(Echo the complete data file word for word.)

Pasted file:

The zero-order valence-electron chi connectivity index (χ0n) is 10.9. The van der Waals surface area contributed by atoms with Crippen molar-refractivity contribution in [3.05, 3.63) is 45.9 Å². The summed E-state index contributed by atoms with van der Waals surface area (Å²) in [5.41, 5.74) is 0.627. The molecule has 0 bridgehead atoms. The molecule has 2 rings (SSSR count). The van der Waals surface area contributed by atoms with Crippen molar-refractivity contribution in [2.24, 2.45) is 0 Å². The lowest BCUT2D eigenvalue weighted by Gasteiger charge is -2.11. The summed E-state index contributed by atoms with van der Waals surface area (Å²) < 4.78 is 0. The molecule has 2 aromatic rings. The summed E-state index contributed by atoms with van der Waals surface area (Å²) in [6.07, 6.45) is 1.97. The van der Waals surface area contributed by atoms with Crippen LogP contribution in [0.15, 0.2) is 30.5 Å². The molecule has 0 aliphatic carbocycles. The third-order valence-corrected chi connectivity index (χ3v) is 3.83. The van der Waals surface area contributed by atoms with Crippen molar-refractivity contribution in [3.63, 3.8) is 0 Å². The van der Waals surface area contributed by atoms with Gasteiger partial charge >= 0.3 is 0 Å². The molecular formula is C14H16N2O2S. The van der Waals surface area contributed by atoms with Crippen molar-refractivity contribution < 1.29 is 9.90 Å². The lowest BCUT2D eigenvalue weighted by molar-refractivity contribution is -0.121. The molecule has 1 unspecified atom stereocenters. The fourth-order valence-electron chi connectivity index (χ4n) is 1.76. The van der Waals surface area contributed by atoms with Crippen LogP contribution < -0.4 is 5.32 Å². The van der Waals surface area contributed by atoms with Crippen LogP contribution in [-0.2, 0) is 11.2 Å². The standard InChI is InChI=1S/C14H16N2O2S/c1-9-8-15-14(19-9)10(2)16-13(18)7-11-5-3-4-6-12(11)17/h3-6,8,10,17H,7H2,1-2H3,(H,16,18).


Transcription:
The zero-order valence-electron chi connectivity index (χ0n) is 10.9. The van der Waals surface area contributed by atoms with Crippen molar-refractivity contribution in [3.05, 3.63) is 45.9 Å². The summed E-state index contributed by atoms with van der Waals surface area (Å²) in [5.41, 5.74) is 0.627. The molecule has 0 bridgehead atoms. The molecule has 2 rings (SSSR count). The van der Waals surface area contributed by atoms with Crippen molar-refractivity contribution in [2.24, 2.45) is 0 Å². The lowest BCUT2D eigenvalue weighted by Gasteiger charge is -2.11. The summed E-state index contributed by atoms with van der Waals surface area (Å²) < 4.78 is 0. The molecule has 2 aromatic rings. The summed E-state index contributed by atoms with van der Waals surface area (Å²) in [6.07, 6.45) is 1.97. The van der Waals surface area contributed by atoms with Crippen LogP contribution in [0.15, 0.2) is 30.5 Å². The molecule has 0 aliphatic carbocycles. The third-order valence-corrected chi connectivity index (χ3v) is 3.83. The van der Waals surface area contributed by atoms with Crippen molar-refractivity contribution in [3.63, 3.8) is 0 Å². The van der Waals surface area contributed by atoms with Gasteiger partial charge >= 0.3 is 0 Å². The molecular formula is C14H16N2O2S. The van der Waals surface area contributed by atoms with Crippen molar-refractivity contribution < 1.29 is 9.90 Å². The lowest BCUT2D eigenvalue weighted by molar-refractivity contribution is -0.121. The molecule has 1 unspecified atom stereocenters. The fourth-order valence-electron chi connectivity index (χ4n) is 1.76. The van der Waals surface area contributed by atoms with Crippen LogP contribution < -0.4 is 5.32 Å². The van der Waals surface area contributed by atoms with Crippen LogP contribution in [-0.2, 0) is 11.2 Å². The standard InChI is InChI=1S/C14H16N2O2S/c1-9-8-15-14(19-9)10(2)16-13(18)7-11-5-3-4-6-12(11)17/h3-6,8,10,17H,7H2,1-2H3,(H,16,18).